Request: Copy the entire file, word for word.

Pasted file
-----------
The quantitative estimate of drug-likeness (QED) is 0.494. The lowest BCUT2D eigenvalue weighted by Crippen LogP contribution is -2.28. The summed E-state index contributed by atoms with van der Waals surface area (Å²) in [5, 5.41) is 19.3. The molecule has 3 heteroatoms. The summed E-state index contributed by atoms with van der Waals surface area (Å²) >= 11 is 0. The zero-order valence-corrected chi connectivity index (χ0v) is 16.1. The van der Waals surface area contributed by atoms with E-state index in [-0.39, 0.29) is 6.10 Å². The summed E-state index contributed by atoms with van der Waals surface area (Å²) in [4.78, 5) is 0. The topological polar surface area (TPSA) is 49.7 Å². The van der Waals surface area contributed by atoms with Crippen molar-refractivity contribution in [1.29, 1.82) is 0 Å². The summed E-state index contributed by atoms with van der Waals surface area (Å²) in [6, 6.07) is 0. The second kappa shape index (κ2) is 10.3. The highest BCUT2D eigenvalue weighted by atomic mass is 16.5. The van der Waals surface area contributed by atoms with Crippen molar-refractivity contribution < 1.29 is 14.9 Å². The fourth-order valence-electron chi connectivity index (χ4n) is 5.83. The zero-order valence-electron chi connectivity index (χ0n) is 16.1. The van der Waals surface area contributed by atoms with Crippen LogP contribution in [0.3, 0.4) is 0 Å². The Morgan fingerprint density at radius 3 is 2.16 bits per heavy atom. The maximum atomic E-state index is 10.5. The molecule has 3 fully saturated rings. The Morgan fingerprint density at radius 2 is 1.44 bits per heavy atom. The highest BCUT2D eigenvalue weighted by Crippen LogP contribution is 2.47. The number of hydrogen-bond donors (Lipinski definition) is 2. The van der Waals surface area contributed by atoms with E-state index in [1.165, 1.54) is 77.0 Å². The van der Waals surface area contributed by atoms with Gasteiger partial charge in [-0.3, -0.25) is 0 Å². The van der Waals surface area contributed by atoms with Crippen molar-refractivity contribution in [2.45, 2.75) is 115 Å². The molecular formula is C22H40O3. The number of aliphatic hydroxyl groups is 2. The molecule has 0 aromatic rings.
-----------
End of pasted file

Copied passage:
The quantitative estimate of drug-likeness (QED) is 0.494. The lowest BCUT2D eigenvalue weighted by Crippen LogP contribution is -2.28. The summed E-state index contributed by atoms with van der Waals surface area (Å²) in [5, 5.41) is 19.3. The molecule has 3 heteroatoms. The summed E-state index contributed by atoms with van der Waals surface area (Å²) >= 11 is 0. The zero-order valence-corrected chi connectivity index (χ0v) is 16.1. The van der Waals surface area contributed by atoms with E-state index in [-0.39, 0.29) is 6.10 Å². The summed E-state index contributed by atoms with van der Waals surface area (Å²) in [4.78, 5) is 0. The topological polar surface area (TPSA) is 49.7 Å². The van der Waals surface area contributed by atoms with Crippen molar-refractivity contribution in [1.29, 1.82) is 0 Å². The summed E-state index contributed by atoms with van der Waals surface area (Å²) in [6, 6.07) is 0. The second kappa shape index (κ2) is 10.3. The highest BCUT2D eigenvalue weighted by atomic mass is 16.5. The van der Waals surface area contributed by atoms with Crippen molar-refractivity contribution < 1.29 is 14.9 Å². The fourth-order valence-electron chi connectivity index (χ4n) is 5.83. The zero-order valence-electron chi connectivity index (χ0n) is 16.1. The van der Waals surface area contributed by atoms with Crippen LogP contribution in [0.3, 0.4) is 0 Å². The Morgan fingerprint density at radius 3 is 2.16 bits per heavy atom. The maximum atomic E-state index is 10.5. The molecule has 3 fully saturated rings. The Morgan fingerprint density at radius 2 is 1.44 bits per heavy atom. The highest BCUT2D eigenvalue weighted by Crippen LogP contribution is 2.47. The number of hydrogen-bond donors (Lipinski definition) is 2. The van der Waals surface area contributed by atoms with E-state index in [1.165, 1.54) is 77.0 Å². The van der Waals surface area contributed by atoms with Gasteiger partial charge in [-0.3, -0.25) is 0 Å². The van der Waals surface area contributed by atoms with Crippen molar-refractivity contribution in [2.45, 2.75) is 115 Å². The molecular formula is C22H40O3. The number of aliphatic hydroxyl groups is 2. The molecule has 0 aromatic rings.